The Protestant Reformation was an apparent split from the Roman Catholic Church (RCC) about 500 years ago and is hailed as the point where the church finally returned to “the faith which was once delivered unto the saints” (Jde 1:3). However, it wasn’t a reforming at all but a rebranding. The Reformation kept the same wrong view of God and man, then simply formulated another false gospel message from it. Protestant churches today are essentially the RCC rebranded under a new name and image with a new message—the same “product” but new packaging.
The Reformation also wasn’t a protest but was by agency and design of the RCC. Its own Martin Luther appeared to lead a dissent from the mother church after having come to the “enlightenment” that justification is by faith. The true intent of this event, however, was that in the course of diverting everyone’s attention to the noble endeavor of getting the gospel message right, it was covertly reinforcing the Trinitarian view of God as right! In other words, it was a deflection from the underlying issue while buttressing it in the process. Though both sides have been hotly debating for hundreds of years whether salvation is by faith plus works or by faith alone, hardly a peep has been chirped about the correct view of God. This was never in question. Fighting passionately against certain things that were wrong left the false impression that everything else was substantially right.
A false view of God and a false view of man can only result in a false view of salvation. The Protestant doctrine of justification by sola fide or “faith alone” is just as false and damning as the RCC doctrine of “faith plus works” because it’s based upon the same underlying false view of God and man. It only sounds more appealing because it’s the view that supposedly glorifies the finished work of Christ on the cross by excluding our meritorious “works.” But in reality, working versus believing is a fabricated false dichotomy—an artificial antithesis concocted to support sola fide. There is no working versus believing juxtaposition in Scripture because all three of the main passages used for support are about the Law of Moses versus the faithfulness of Jesus Christ:
“For no one is declared righteous before him by the works [actions] of the law, for through the law comes the knowledge of sin. But now apart from the law the righteousness of God (although it is attested by the law and the prophets) has been disclosed—namely, the righteousness of God through the faithfulness of Jesus Christ for all who believe. For there is no distinction” (Rom 3:20-22 NET)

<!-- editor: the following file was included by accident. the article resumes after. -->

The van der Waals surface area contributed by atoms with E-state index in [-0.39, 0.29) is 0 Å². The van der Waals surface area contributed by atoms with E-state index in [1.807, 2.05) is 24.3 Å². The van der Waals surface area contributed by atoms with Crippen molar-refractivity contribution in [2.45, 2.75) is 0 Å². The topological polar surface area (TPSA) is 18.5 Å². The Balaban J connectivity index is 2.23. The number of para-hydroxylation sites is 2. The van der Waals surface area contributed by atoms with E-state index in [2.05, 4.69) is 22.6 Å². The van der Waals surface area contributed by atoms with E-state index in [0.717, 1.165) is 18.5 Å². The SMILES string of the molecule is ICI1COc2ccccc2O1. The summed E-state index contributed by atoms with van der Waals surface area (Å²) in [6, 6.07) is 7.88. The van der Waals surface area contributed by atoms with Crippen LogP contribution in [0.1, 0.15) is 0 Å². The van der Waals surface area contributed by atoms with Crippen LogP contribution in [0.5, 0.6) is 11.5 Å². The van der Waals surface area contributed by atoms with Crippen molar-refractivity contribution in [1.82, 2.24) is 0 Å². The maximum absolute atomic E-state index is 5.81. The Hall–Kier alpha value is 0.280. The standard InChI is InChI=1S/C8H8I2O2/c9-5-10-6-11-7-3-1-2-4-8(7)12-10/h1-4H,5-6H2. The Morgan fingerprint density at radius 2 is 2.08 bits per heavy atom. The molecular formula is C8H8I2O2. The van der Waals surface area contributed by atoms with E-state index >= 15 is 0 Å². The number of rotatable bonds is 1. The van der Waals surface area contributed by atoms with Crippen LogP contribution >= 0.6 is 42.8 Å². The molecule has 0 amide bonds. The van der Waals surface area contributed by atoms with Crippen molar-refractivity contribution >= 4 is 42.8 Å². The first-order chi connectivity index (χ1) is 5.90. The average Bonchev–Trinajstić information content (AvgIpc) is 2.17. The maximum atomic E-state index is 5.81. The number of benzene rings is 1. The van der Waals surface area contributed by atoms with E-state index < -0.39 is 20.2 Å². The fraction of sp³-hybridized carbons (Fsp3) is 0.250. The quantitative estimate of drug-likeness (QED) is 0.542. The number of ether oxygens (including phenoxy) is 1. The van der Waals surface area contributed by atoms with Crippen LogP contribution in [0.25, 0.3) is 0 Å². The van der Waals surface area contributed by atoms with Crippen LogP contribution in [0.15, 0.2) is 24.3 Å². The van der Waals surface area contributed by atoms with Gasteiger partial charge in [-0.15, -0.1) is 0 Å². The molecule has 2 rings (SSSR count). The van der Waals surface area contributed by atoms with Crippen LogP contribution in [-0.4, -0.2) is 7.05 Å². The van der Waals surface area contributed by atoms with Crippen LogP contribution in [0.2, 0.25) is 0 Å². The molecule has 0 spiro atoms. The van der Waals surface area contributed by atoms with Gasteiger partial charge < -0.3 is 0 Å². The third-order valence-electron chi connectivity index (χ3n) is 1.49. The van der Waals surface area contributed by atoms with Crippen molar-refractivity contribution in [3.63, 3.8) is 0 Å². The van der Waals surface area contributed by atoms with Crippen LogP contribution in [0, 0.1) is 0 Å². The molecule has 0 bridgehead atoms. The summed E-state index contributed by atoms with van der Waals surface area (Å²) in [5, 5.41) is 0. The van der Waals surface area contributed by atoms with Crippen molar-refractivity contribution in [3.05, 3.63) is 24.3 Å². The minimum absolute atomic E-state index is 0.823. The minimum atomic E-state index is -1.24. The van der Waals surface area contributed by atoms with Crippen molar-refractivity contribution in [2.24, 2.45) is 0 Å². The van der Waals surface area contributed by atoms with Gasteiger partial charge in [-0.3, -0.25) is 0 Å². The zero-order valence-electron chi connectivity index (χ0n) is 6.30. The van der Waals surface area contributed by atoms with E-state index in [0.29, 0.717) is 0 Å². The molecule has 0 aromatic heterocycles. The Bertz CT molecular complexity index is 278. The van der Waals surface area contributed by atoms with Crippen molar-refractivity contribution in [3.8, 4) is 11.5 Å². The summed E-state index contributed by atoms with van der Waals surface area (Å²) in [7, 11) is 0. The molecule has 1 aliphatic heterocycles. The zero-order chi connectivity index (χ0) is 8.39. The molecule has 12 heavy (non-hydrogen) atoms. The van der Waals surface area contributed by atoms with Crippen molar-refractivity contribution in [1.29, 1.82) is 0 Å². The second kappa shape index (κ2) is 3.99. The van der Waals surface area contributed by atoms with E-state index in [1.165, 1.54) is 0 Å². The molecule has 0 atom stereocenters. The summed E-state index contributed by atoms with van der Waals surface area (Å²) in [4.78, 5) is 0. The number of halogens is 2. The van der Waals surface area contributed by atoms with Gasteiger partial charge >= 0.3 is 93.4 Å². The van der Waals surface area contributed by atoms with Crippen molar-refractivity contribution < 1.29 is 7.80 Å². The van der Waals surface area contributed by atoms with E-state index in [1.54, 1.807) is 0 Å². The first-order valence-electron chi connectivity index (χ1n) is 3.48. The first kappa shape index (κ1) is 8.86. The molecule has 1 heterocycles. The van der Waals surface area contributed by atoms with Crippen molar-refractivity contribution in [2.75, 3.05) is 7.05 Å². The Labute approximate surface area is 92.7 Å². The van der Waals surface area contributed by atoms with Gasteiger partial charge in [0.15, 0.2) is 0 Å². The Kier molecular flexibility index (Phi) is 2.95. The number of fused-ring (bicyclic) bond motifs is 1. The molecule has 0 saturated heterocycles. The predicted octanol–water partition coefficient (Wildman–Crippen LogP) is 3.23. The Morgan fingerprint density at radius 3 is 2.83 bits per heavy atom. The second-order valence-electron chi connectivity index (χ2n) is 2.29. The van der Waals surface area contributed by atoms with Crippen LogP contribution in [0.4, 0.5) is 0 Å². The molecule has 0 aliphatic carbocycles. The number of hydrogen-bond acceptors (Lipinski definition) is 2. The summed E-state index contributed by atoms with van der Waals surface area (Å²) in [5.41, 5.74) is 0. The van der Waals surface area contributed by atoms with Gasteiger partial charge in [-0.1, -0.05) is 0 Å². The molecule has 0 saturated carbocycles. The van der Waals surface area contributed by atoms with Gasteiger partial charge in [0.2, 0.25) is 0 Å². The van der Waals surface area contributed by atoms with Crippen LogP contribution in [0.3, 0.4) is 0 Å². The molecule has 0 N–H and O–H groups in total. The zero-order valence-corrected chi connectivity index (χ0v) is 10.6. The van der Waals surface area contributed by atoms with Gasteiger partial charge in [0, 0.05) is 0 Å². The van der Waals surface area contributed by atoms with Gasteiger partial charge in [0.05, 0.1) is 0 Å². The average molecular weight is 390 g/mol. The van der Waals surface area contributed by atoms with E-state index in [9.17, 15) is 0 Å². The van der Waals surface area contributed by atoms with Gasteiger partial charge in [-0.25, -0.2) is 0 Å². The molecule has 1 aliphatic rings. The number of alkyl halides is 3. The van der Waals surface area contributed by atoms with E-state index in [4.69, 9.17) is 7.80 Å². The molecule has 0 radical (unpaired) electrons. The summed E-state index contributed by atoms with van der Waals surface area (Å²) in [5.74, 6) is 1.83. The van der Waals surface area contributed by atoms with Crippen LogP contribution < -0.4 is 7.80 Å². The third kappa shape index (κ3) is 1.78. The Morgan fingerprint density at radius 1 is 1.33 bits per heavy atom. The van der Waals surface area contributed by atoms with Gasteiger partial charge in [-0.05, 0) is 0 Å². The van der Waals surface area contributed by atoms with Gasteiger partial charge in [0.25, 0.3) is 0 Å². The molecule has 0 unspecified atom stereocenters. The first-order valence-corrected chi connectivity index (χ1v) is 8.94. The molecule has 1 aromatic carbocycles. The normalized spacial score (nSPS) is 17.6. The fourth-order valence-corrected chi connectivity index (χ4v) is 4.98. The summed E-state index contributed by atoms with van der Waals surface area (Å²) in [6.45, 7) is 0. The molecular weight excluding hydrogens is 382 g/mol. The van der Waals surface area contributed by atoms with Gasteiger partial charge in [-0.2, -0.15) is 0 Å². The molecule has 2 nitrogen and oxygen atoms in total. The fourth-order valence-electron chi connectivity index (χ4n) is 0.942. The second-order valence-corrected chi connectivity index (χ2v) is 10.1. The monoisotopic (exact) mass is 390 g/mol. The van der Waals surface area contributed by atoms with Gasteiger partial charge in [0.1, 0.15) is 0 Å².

“yet we know that no one is justified by the works [actions] of the law but by the faithfulness of Jesus Christ. And we have come to believe in Christ Jesus, so that we may be justified by the faithfulness of Christ and not by the works [actions] of the law, because by the works of the law no one will be justified.” (Gal 2:16 NET)
“and be found in him, not because I have my own righteousness derived from the law, but because I have the righteousness that comes by way of Christ’s faithfulness—a righteousness from God that is in fact based on Christ’s faithfulness” (Phi 3:9 NET).
The doctrine of sola fide is a dangerous double-edged sword in that it not only falsely assures of salvation by simply believing some facts are true, but also discourages obedience to Christ’s commandments—the good message of salvation He preached—as trying to save ourselves by our merit. The doctrine of sola fide conjoined with once-saved-always-saved is aimed at diminishing the fear of the Lord and promoting unfaithfulness, because if salvation is by believing some facts are true and salvation can never be reversed, then there isn’t much reason to fear God as Jesus warned, “fear him which is able to destroy both soul and body in hell” (Mat 10:28), “Fear him, which after he hath killed hath power to cast into hell; yea, I say unto you, Fear him” (Luk 12:5). Add to all of this the myth of being born with a depraved sinful nature that prevents anyone from living righteously, and the masses are kept marching devotedly down the broad way leading to destruction.
Initiatives to keep people on the broad way
The Reformation wasn’t about finding the way to eternal life but keeping people from it. As the Bible was beginning to be translated and released to the world, it was an initiative pushed to continue the containment of the truth under the fog of myths. Its goal was to expunge God’s people from the plan of salvation thereby leaving a vacuum to change the message of salvation from faithfulness to faith.
The Reformation effectively displaced God’s people from the New Testament by three main tactics. First, it suppressed and concealed “the faith [faithfulness] which was once delivered unto the saints [separated]” (Jde 1:3), by turning it into the concept of a body of doctrinal beliefs delivered to the church by the apostles. And that body of beliefs is the systematic theology they teach—a system foreign and disconnected from the promise made to Abraham and hope of God’s people.
Second, it directed Bible translations that shrouded God’s people by rendering vocabulary about them with generic or inaccurate words: ekklesia as “church” instead of “assembly” or “congregation,” eklektos as “elect” instead of “chosen,” charis as “grace” instead of “favor,” pistis as “faith” instead of “faithfulness,” pisteuo as “believe” instead of “trust,” ergon as “works” instead of “actions,” hagios as “holy” or “saints” instead of “separated,” and pneuma as “spirit” instead of “breath.” It’s not that they just got a word or two wrong by mistake. The consistent pattern and genre of “mistakes” betrays their agenda.